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Self-reported urinary incontinence and factors associated with symptom severity in community dwelling adult women: implications for women’s health promotion



Urinary incontinence (UI) continues to affect millions of women worldwide and those living in resource poor settings seem to be more affected. The purpose of this study was to determine the prevalence of UI and factors associated with UI symptom severity (UISS) among women in a selected district in India.


A cross-sectional design was used to collect data from a sample of 598 community dwelling women in the age range of 20 to 60 years. Data was collected using a questionnaire survey of participants who were found in their homes.


The prevalence of UI was 33.8% and the majority of women had negative attitudes about the condition. For instance most women were in agreement with statements such as: UI cannot be prevented or cured (98%); women with UI are cursed (97%); women are not supposed to tell anyone about the problem (90%) and others. Of the 202 women with self-reported UI, the majority reported having moderate UISS (78%) and others rated the symptoms as mild (22%). The woman’s age at first birth (p<.01) was negatively associated with UISS, while the number of pregnancies (p<.01) and weight of the largest baby ever delivered (p<.01), were positively associated with UISS. The weight of the largest baby delivered had the strongest impact on predicting UISS.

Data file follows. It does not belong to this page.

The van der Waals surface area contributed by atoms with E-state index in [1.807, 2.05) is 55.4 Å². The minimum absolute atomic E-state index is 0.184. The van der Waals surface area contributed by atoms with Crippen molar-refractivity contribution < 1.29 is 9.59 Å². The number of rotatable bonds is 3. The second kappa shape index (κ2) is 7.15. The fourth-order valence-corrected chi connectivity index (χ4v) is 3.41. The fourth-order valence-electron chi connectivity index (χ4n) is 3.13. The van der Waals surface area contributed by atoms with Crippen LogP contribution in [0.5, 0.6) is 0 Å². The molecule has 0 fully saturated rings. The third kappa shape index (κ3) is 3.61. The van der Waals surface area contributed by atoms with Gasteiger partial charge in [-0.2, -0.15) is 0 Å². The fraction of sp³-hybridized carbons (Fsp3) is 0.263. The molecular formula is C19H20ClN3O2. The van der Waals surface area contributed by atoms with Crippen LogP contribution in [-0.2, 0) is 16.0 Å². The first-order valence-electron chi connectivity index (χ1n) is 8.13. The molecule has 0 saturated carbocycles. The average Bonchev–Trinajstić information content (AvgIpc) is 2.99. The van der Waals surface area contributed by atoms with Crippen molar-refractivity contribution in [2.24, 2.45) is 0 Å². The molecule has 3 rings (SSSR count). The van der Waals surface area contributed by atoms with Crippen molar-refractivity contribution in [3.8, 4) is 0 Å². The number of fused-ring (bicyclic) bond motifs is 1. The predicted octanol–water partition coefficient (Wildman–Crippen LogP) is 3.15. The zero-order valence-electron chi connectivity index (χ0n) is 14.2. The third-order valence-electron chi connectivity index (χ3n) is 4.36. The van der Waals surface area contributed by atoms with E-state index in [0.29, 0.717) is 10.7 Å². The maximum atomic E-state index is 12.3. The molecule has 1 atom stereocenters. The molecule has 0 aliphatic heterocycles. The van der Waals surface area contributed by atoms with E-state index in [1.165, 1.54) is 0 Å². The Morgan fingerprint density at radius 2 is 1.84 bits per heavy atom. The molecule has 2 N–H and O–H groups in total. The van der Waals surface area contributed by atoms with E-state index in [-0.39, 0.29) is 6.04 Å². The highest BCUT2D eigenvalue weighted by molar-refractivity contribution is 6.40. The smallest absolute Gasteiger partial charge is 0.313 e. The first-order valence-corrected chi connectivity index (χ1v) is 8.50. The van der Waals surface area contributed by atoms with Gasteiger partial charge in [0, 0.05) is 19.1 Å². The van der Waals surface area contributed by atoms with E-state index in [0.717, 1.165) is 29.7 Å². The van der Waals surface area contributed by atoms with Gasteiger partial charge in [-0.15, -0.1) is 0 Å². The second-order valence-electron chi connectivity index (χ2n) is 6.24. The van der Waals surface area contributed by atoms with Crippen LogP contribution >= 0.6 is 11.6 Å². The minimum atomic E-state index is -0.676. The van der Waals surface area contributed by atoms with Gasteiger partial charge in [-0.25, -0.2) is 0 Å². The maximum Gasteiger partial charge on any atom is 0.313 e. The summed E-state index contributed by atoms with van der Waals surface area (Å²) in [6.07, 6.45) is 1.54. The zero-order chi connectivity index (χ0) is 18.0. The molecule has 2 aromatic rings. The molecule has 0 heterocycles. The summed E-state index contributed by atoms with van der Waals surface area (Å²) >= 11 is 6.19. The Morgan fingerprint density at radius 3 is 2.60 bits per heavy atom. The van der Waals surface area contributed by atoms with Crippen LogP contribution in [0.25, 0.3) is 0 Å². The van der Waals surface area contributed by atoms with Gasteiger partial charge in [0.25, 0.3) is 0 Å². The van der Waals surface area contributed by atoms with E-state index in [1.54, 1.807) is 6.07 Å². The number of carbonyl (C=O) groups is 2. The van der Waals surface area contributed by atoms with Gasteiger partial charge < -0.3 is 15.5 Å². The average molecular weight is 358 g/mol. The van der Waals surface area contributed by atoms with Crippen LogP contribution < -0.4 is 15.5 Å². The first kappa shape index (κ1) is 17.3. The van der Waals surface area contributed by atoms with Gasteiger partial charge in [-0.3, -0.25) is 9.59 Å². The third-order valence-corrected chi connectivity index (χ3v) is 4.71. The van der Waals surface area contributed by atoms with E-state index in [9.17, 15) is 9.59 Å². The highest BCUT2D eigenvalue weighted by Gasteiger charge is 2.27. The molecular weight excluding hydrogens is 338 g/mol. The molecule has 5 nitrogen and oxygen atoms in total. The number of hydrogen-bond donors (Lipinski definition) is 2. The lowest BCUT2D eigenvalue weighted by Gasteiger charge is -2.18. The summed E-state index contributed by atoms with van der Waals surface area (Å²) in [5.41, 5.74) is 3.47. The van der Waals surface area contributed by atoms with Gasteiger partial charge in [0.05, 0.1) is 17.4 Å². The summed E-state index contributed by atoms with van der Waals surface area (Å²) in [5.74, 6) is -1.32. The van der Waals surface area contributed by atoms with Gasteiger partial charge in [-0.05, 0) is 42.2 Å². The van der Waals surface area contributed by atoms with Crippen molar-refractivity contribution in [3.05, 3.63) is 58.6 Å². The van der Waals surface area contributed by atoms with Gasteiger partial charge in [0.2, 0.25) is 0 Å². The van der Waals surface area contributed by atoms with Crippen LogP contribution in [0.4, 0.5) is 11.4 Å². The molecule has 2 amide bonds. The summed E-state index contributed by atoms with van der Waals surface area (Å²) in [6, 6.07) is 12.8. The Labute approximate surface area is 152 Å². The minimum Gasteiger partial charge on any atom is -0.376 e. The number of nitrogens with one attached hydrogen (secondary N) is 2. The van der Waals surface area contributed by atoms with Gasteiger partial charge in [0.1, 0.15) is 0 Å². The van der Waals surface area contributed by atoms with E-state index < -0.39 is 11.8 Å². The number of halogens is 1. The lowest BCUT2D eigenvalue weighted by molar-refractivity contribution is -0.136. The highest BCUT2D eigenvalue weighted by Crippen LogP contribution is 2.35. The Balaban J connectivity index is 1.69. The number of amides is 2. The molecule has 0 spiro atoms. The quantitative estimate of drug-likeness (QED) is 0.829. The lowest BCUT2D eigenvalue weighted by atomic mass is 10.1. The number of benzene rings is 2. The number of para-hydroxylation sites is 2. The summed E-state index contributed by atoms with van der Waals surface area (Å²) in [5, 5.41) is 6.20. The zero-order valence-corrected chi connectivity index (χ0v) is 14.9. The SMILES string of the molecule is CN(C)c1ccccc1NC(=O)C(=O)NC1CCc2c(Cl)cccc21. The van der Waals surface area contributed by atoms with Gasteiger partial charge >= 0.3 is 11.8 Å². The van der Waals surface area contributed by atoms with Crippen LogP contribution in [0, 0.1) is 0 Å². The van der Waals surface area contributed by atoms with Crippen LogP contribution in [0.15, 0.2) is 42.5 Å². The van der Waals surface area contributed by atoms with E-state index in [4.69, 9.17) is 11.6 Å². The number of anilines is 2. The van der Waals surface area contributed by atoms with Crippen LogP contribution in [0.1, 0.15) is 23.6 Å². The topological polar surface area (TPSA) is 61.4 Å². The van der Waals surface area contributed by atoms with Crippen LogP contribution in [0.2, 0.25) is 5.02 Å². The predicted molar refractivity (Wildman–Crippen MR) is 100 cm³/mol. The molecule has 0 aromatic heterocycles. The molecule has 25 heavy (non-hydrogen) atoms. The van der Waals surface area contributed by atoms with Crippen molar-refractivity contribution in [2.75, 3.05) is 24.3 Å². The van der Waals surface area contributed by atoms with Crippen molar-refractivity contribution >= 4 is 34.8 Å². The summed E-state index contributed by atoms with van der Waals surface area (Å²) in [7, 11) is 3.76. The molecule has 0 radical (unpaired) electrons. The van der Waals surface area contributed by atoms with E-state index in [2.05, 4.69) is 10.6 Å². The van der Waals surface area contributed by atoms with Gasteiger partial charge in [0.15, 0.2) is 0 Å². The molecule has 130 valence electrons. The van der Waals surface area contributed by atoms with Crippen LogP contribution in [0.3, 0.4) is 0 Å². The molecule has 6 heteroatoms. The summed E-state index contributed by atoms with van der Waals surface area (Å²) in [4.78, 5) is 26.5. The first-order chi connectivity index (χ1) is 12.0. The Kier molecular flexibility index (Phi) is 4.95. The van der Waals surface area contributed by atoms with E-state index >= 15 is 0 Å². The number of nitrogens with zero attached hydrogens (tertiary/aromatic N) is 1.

Many community dwelling women are suffering from UI at proportions which warrant significant public health consideration. Therefore public health programs to prevent UI or worsening of symptoms are required and should emphasize health education, because of the pervasive negative attitudes among affected and unaffected women. The predictors reported here can be used to priotize care for affected women and to encourage early uptake of health actions and behaviors that promote pelvic floor strengthening in at risk women who may be reluctant to disclose UI.

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Urinary incontinence (UI) is a common condition that affects millions of people during adult life [1]. Recent statistics show that 348 million people worldwide experienced any type of UI in 2008 and this number is projected to increase to 423 million by the year 2018 [2]. Generally UI is more common in women and the burden of this condition is greatest in developing counties of Asia, South America and Africa [2]. In 2008 a total of 250 million women in Asia, South America and Africa were affected by UI and this number is expected to increase to approximately 303 million by 2018 [2]. The impact of UI is much higher among the middle aged and older women, and in these categories of women, its prevalence is estimated to be 40% and 50%, respectively [3].

Women are at a high risk of UI mainly because of the damage to the pelvic floor caused by pregnancy and the child birth process [46]. Pregnancy alone leads to mechanical and hormonal changes which impair pelvic floor muscle strength. The effects of pregnancy can be extended by vaginal delivery and this increases the risk of getting UI. The childbirth process has the potential of damaging the muscle and nerves of the pelvic floor, which control of urine flow [79]. The women who deliver large babies or by forceps (instrumentation) through the vaginal route, are at a even higher risk of UI. Delivering a large baby and through instrument assisted methods can cause major trauma to pelvic floor muscles and nerves, and this significantly reduces perineal floor strength [10, 11]. Therefore the key aspects that enhance the risk of UI in women are excessive stretching, multiple deliveries and other situations that repetitively cause stretching and trauma to the pelvic floor tissues [3, 1215].